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Gunmen kill 10 mine sweepers at charity's camp in north Afghanistan

By
Zarrin Ahmed
A HALO Trust worker is moved to an ambulance on Wednesday following an attack in Baghlan, Afghanistan, on Wednesday. Photo by Ajmal Omari/EPA-EFE
A HALO Trust worker is moved to an ambulance on Wednesday following an attack in Baghlan, Afghanistan, on Wednesday. Photo by Ajmal Omari/EPA-EFE

June 9 (UPI) -- Nearly a dozen mine sweepers from a British-American charity have been killed in northern Afghanistan during an attack on their office, authorities said.

Officials said the attack occurred late Tuesday at the HALO Trust organization's camp in Baghlan.

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Ten deminers were killed and several others were injured in the attack. Baghlan is located about 100 miles northwest of Kabul.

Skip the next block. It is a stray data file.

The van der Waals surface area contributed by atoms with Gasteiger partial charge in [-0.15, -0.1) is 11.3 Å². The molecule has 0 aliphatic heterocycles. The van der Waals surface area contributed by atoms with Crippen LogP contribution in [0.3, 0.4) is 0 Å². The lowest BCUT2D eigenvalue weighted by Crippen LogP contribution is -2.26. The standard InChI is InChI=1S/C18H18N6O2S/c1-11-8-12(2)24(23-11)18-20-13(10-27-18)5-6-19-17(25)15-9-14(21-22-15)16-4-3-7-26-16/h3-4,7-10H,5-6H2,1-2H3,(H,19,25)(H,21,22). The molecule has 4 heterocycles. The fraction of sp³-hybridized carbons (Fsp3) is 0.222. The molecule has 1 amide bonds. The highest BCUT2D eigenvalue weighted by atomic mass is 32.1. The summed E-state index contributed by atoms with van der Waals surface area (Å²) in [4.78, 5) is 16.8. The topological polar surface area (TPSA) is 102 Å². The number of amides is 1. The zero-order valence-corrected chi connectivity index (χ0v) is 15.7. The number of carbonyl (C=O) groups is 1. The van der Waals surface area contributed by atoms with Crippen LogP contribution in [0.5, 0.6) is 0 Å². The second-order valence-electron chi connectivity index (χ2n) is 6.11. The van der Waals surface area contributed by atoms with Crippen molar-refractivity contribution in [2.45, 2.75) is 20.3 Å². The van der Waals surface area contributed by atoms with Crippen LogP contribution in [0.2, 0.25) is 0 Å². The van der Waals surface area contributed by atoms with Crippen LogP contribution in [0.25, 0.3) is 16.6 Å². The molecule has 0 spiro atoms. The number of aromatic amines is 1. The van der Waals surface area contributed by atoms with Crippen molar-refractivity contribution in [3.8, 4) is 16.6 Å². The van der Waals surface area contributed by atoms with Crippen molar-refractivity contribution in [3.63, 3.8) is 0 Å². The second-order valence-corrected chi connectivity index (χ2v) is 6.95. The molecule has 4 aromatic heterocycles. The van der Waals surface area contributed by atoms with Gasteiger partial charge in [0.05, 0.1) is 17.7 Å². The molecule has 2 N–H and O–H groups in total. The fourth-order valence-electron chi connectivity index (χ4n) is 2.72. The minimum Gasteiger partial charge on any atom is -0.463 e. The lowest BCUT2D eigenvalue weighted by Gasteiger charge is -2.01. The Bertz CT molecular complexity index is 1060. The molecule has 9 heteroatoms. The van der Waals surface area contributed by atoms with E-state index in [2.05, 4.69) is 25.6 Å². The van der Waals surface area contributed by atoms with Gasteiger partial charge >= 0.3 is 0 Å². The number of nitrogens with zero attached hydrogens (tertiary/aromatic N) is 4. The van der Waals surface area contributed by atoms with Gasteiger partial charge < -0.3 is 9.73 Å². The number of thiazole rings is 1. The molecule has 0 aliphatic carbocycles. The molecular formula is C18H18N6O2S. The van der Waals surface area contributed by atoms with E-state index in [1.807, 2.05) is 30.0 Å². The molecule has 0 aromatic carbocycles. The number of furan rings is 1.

HALO Trust, a mine clearance group, said more than 100 men were in the camp after finishing demining work in nearby minefields.

"We strongly condemn the attack on our staff, who were carrying out humanitarian work to save lives," the organization told Tolo News.

No group initially claimed responsibility for the attack, but Kabul's interior ministry blamed the Taliban. The militant group denied involvement.

"The local Taliban... came to our aid and scared the assailants off," HALO Trust CEO James Cowan told the BBC.

Violence across Afghanistan has increased since the United States formally began withdrawing troops last month after two decades of a constant presence. U.S. President Joe Biden has said the withdrawal will be complete by September. Earlier this month, U.S. Central Command said the pullout was almost 45% complete.

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Several districts in Baghlan province have experienced fighting between the Taliban and government forces.

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